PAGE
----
Jeremy Sundeaus aka Jerm.

Burt’s Tiki Lounge

Music Interviews

Jeremy Sundeaus—or “Jerm” as most folks know him—has been involved in the local and national music scenes since before most mall-punks were born. He can often be found slinging drinks, loading the stage at our own Burt’s Tiki Lounge, occupying said stage with his current doom act Muckraker, and also bearing an uncanny resemblance to the Prince of Darkness with the extremely awesome and underrated Black Sabbath tribute band Irony Man.

Sundeaus has seen bands, fads, clothing, hair-styles and countless issues of SLUG come and go. He was kind enough to share a few thoughts about SLUG with us, and although he is a man of few words, his responses are pretty goddamned entertaining.

SLUG: Tell us about your first experience with SLUG Magazine.
Sundeaus: I think it was when a certain drummer wrote to Dear Dickheads under the moniker “Grindboy” and stirred up some funny rantings about the then-scene. I think Dan from Draize Method/Red No. 5 retorted that he’d spank Grindboy with a Slayer album…

: How have you seen the magazine change since then?
Sundeaus: Besides color and a sleeker look, I think there’s been continuity with the magazine that parallels the times.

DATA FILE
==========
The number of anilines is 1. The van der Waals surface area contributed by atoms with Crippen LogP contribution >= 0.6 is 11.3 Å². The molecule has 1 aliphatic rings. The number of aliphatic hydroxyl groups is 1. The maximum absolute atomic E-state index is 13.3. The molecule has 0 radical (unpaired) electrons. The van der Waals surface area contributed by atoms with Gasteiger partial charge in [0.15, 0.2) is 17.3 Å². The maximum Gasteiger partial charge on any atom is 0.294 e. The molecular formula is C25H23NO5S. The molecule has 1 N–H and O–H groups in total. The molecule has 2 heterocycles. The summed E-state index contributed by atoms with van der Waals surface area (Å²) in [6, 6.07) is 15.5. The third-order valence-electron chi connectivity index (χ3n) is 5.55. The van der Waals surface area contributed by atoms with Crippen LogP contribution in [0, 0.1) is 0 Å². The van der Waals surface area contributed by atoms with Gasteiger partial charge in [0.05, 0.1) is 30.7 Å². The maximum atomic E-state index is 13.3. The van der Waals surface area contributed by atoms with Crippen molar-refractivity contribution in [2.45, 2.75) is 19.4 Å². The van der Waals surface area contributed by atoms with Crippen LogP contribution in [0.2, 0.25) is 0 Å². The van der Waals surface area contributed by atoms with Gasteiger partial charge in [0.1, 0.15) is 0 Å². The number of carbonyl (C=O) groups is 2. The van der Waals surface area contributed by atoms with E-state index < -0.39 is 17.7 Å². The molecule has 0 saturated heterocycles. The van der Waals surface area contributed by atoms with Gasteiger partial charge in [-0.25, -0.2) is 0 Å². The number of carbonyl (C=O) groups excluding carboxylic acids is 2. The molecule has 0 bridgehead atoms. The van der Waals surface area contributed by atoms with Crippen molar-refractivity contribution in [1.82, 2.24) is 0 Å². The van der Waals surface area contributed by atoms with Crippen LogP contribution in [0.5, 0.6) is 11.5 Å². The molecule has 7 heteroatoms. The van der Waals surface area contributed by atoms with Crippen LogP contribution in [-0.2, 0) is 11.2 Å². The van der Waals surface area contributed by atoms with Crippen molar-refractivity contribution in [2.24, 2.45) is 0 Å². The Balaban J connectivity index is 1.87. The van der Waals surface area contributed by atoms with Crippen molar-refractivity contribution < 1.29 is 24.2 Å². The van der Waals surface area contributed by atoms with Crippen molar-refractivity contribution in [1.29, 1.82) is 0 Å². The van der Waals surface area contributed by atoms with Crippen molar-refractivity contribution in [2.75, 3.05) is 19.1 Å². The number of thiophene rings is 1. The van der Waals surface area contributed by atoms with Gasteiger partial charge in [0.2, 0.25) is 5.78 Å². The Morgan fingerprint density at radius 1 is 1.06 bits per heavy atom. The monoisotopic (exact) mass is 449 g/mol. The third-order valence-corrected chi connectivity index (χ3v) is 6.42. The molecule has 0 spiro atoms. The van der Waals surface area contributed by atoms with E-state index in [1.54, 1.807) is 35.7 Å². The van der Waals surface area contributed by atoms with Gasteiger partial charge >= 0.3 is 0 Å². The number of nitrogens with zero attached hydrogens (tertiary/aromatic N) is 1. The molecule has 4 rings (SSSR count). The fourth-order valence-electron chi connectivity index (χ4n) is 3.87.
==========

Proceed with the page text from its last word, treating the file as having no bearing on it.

: What is one of the most memorable SLUG articles that you have read?
Sundeaus: Nothing in particular, but I always read Localized.

: What is your favorite SLUG cover?
Sundeaus: The one of Thunderfist/Blackhole/The Wolfs, etc. Thunderfist being my favorite.

: Tell us about the most memorable SLUG event that you’ve attended.
Sundeaus: The Sabbathon when ol’ Jamie St. James joined The Unlucky Boys for a sweet rendition of “Sweet Leaf!”

: How has SLUG affected your life?
Sundeaus: It’s just a good source of information for local and national shows, shops, etc. and has been a great source for advertising locally.

SLUG: Why do you think SLUG has continued to be relevant in Utah for the last 22 years?
Sundeaus: I don’t think they let themselves fall into a mold and they continue to keep up with what kids are doing in the now.